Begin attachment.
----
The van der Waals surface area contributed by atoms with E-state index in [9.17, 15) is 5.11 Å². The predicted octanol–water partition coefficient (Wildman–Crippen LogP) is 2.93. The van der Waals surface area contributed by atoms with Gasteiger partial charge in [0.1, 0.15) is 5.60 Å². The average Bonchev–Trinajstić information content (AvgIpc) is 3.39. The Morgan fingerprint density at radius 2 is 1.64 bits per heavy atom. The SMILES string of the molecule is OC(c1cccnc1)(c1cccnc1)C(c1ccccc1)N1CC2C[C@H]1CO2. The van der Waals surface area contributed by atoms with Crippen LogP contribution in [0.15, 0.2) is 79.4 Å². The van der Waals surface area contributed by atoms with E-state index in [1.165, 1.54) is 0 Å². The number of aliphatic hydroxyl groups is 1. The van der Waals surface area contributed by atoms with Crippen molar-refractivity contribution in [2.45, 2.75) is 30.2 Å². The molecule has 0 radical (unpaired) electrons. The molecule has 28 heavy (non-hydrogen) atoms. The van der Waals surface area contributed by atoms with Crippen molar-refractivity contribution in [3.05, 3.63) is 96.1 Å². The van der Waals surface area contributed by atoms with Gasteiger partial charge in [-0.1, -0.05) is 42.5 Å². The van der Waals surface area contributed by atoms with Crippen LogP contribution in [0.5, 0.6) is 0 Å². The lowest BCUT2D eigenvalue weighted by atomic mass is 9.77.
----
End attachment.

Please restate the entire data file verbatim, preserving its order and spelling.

The van der Waals surface area contributed by atoms with E-state index in [9.17, 15) is 5.11 Å². The predicted octanol–water partition coefficient (Wildman–Crippen LogP) is 2.93. The van der Waals surface area contributed by atoms with Gasteiger partial charge in [0.1, 0.15) is 5.60 Å². The average Bonchev–Trinajstić information content (AvgIpc) is 3.39. The Morgan fingerprint density at radius 2 is 1.64 bits per heavy atom. The SMILES string of the molecule is OC(c1cccnc1)(c1cccnc1)C(c1ccccc1)N1CC2C[C@H]1CO2. The van der Waals surface area contributed by atoms with Crippen LogP contribution in [0.15, 0.2) is 79.4 Å². The van der Waals surface area contributed by atoms with E-state index in [1.165, 1.54) is 0 Å². The number of aliphatic hydroxyl groups is 1. The van der Waals surface area contributed by atoms with Crippen molar-refractivity contribution in [2.45, 2.75) is 30.2 Å². The molecule has 0 radical (unpaired) electrons. The molecule has 28 heavy (non-hydrogen) atoms. The van der Waals surface area contributed by atoms with Crippen molar-refractivity contribution in [3.05, 3.63) is 96.1 Å². The van der Waals surface area contributed by atoms with Gasteiger partial charge in [-0.1, -0.05) is 42.5 Å². The van der Waals surface area contributed by atoms with Crippen LogP contribution in [0.5, 0.6) is 0 Å². The lowest BCUT2D eigenvalue weighted by atomic mass is 9.77.